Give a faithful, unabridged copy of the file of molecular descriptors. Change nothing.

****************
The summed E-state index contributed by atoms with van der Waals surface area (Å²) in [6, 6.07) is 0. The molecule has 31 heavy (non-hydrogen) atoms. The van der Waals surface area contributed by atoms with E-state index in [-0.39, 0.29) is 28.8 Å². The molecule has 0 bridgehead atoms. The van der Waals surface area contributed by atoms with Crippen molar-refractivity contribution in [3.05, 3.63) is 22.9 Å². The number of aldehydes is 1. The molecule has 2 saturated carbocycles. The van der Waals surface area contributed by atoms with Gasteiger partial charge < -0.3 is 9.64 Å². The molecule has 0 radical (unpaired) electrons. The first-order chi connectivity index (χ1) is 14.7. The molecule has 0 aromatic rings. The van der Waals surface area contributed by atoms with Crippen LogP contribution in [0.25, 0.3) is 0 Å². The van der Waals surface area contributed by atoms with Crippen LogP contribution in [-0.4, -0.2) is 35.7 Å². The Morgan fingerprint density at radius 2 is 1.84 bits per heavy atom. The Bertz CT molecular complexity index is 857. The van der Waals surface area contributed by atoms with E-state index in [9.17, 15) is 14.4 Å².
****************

The summed E-state index contributed by atoms with van der Waals surface area (Å²) in [6, 6.07) is 0. The molecule has 31 heavy (non-hydrogen) atoms. The van der Waals surface area contributed by atoms with E-state index in [-0.39, 0.29) is 28.8 Å². The molecule has 0 bridgehead atoms. The van der Waals surface area contributed by atoms with Crippen molar-refractivity contribution in [3.05, 3.63) is 22.9 Å². The number of aldehydes is 1. The molecule has 2 saturated carbocycles. The van der Waals surface area contributed by atoms with Gasteiger partial charge < -0.3 is 9.64 Å². The molecule has 0 radical (unpaired) electrons. The first-order chi connectivity index (χ1) is 14.7. The molecule has 0 aromatic rings. The van der Waals surface area contributed by atoms with Crippen LogP contribution in [0.25, 0.3) is 0 Å². The van der Waals surface area contributed by atoms with Crippen LogP contribution in [-0.4, -0.2) is 35.7 Å². The Morgan fingerprint density at radius 2 is 1.84 bits per heavy atom. The Bertz CT molecular complexity index is 857. The van der Waals surface area contributed by atoms with E-state index in [9.17, 15) is 14.4 Å².